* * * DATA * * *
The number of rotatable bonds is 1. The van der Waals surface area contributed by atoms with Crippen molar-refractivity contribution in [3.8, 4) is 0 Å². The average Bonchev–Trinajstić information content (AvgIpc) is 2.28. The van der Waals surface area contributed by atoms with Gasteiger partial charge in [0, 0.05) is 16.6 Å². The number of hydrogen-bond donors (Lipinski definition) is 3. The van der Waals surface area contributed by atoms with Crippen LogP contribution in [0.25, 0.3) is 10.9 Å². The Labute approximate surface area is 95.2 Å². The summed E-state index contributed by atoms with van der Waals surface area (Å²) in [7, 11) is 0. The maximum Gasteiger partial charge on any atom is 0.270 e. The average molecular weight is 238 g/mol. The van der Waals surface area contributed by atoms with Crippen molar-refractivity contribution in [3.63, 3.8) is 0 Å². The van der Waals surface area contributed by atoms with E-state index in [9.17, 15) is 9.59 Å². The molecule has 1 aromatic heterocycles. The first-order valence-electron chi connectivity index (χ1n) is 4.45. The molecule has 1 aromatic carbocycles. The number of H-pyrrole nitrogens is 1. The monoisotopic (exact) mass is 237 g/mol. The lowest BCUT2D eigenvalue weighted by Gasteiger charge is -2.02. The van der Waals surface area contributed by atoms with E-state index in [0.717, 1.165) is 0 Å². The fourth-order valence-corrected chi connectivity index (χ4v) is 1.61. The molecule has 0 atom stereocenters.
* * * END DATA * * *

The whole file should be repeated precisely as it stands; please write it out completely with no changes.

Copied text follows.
The number of rotatable bonds is 1. The van der Waals surface area contributed by atoms with Crippen molar-refractivity contribution in [3.8, 4) is 0 Å². The average Bonchev–Trinajstić information content (AvgIpc) is 2.28. The van der Waals surface area contributed by atoms with Gasteiger partial charge in [0, 0.05) is 16.6 Å². The number of hydrogen-bond donors (Lipinski definition) is 3. The van der Waals surface area contributed by atoms with Crippen LogP contribution in [0.25, 0.3) is 10.9 Å². The Labute approximate surface area is 95.2 Å². The summed E-state index contributed by atoms with van der Waals surface area (Å²) in [7, 11) is 0. The maximum Gasteiger partial charge on any atom is 0.270 e. The average molecular weight is 238 g/mol. The van der Waals surface area contributed by atoms with Crippen molar-refractivity contribution in [3.63, 3.8) is 0 Å². The van der Waals surface area contributed by atoms with E-state index in [9.17, 15) is 9.59 Å². The molecule has 1 aromatic heterocycles. The first-order valence-electron chi connectivity index (χ1n) is 4.45. The molecule has 1 aromatic carbocycles. The number of H-pyrrole nitrogens is 1. The monoisotopic (exact) mass is 237 g/mol. The lowest BCUT2D eigenvalue weighted by Gasteiger charge is -2.02. The van der Waals surface area contributed by atoms with E-state index in [0.717, 1.165) is 0 Å². The fourth-order valence-corrected chi connectivity index (χ4v) is 1.61. The molecule has 0 atom stereocenters.